The water birds that amass in their thousands on the Thames Estuary could prove a significant hindrance to Boris Johnson’s proposed airport. The British Trust for Ornithology (BTO) warns that, although the project on the Isle of Grain could go ahead on the basis of overriding public interest, the Habitats Directive clause can also legally demand that an area twice the size of the site about 3,400 hectares (8,400 acres) in this case would have to be found as compensatory habitat. This would be a considerable not to say impossible challenge because the new habitat usually has to be in place before building starts and it takes years for birds to colonise new places.
The Thames Estuary is the UK’s fifth most important wetland for birds, behind the Wash, Ribble Estuary, Morecambe Bay and the north Norfolk coast; it supports more than 140,000 waterbirds, with some 21,000 using the proposed airport area of 1,700 hectares (4,200 acres). ‘There’s one hell of a lot of birds there and you’d have all sorts of problems with them flying into planes,’ points out a BTO spokesman.
‘Sometimes, you’re allowed to replace habitat with something different, as in Cardiff Bay when it was flooded, but we don’t have the experience in this country to do anything on this scale.’
The BTO has released its annual wetland bird survey an enormous task carried out by volunteers across 2,631 UK wetlands in 2012/13 and some results are perplexing. The shelduck, redshank and curlew show marked declines and the pintail, which is mainly found on the Dee Estuary, could be red-listed when the next round of Birds of Conservation Concern is published. However, the garganey, a little known migratory duck, was found in its greatest ever numbers 127 on the Ouse.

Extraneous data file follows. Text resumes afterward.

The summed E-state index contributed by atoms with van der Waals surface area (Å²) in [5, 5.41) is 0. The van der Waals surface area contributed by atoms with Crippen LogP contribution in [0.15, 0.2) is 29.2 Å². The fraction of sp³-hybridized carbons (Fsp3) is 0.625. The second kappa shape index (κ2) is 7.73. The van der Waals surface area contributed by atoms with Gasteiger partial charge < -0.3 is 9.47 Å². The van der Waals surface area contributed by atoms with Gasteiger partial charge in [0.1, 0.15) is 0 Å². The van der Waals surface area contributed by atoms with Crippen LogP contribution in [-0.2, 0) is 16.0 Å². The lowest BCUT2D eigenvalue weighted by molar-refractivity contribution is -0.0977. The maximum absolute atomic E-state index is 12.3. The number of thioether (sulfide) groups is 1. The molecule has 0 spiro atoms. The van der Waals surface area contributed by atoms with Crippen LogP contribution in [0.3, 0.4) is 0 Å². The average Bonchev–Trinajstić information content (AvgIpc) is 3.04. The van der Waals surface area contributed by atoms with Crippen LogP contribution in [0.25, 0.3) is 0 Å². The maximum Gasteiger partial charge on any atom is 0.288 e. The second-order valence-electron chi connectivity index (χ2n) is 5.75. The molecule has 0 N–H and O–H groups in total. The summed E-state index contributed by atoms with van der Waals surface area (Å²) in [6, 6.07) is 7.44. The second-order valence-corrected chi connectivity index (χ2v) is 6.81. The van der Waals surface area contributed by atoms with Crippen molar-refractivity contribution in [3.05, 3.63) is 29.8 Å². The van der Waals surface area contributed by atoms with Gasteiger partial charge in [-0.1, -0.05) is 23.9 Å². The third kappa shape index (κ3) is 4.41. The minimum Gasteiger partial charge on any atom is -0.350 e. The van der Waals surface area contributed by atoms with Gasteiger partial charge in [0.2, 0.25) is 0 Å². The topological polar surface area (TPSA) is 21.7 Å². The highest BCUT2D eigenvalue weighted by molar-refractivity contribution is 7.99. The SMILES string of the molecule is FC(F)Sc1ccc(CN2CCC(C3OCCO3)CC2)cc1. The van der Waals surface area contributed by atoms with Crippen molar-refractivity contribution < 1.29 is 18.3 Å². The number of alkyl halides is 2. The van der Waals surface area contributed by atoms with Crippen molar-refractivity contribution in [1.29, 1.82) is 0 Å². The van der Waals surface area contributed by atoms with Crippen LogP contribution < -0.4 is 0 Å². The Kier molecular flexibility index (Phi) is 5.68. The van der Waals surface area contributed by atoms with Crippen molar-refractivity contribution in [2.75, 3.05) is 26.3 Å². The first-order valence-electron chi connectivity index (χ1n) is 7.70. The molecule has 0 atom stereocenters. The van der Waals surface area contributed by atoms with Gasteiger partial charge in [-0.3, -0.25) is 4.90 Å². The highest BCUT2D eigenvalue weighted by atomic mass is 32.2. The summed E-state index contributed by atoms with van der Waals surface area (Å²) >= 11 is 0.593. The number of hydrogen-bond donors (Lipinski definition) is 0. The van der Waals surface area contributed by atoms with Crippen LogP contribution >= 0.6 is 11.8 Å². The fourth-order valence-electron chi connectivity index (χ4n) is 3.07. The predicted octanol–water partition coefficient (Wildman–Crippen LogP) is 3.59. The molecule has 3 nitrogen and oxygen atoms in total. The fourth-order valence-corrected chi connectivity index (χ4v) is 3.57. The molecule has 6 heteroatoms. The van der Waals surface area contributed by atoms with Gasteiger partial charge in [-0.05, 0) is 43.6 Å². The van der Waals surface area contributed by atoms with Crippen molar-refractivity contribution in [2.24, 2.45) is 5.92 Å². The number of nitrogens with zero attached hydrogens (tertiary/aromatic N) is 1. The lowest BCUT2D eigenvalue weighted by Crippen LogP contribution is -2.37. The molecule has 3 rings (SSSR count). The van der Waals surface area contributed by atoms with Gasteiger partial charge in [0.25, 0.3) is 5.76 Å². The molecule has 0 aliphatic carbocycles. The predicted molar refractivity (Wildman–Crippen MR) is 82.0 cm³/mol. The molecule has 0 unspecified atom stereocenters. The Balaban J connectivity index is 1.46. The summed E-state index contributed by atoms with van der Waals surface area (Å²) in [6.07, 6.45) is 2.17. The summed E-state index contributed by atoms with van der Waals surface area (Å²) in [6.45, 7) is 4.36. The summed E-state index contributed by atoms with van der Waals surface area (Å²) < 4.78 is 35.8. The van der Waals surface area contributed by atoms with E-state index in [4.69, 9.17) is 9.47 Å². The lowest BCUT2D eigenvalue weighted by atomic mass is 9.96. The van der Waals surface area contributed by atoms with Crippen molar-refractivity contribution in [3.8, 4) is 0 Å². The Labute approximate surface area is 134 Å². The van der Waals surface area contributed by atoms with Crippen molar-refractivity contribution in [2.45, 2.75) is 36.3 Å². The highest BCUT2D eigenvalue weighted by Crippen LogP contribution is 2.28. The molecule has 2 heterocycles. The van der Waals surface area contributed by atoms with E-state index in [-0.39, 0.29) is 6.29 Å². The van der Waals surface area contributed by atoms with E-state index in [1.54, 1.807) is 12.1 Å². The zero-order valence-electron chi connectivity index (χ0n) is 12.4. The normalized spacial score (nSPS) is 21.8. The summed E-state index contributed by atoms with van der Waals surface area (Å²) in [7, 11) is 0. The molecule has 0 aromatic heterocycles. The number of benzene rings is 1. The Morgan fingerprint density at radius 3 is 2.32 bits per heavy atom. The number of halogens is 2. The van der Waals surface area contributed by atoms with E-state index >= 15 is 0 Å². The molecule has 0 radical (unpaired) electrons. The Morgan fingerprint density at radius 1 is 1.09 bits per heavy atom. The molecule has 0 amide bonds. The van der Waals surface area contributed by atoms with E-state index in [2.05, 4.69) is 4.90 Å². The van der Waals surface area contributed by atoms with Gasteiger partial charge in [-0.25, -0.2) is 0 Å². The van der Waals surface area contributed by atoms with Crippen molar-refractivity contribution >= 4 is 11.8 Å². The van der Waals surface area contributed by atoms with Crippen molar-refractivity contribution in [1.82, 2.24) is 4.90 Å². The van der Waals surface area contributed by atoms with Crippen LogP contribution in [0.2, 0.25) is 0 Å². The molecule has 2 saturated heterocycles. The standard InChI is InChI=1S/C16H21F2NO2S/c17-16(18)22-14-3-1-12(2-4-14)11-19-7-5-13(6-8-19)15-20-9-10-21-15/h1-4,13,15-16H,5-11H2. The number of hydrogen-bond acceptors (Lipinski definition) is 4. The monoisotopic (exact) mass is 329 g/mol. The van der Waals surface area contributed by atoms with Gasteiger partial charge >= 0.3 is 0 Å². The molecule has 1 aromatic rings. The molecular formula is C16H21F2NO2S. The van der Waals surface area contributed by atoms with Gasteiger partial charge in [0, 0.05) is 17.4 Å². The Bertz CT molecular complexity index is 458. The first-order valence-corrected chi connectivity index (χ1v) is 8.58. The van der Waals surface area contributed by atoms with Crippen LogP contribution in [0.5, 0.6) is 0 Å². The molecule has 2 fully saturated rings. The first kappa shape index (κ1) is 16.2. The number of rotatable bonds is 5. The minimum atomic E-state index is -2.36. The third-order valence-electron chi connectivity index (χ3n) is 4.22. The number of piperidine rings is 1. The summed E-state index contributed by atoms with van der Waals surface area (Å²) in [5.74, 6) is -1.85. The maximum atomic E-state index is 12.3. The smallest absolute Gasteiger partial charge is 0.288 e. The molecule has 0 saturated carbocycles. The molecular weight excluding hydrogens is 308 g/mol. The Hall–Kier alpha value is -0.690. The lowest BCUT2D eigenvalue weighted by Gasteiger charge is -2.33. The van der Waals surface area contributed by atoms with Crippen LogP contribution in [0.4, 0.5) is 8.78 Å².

‘The UK is generally a magnet for birds, but my suspicion is that a lot are staying in Eastern Europe, not needing to come this far, and that patterns are changing with the climate,’ explains the BTO’s Graham Austin. ‘There’s not really anything going on here except warmer winters, which should benefit birds. Legal protection has increased over the years.
There are cases of increased human activity, such as jet-skiing and walking, but those would have only a localised effect. We’ve done a good job in cleaning up beaches, but then the raw sewage you used to get attracted the invertebrates that some birds like. You can’t win. I think the real clues lie in what’s going on in the breeding grounds, which we don’t know enough about.’
In the light of declining numbers of kittiwakes and Arctic terns, the Scottish Government is designating 14 Special Protection Areas for seabirds and 30 Marine Protected Areas (MPAs), including the Firth of Forth. Six of the MPAs are for black guillemots and three are for sandeels.
Illustrations by Robert Gillmor from his new book, ‘Norfolk Bird Sketches’ (Red Hare Publishing, £15.95)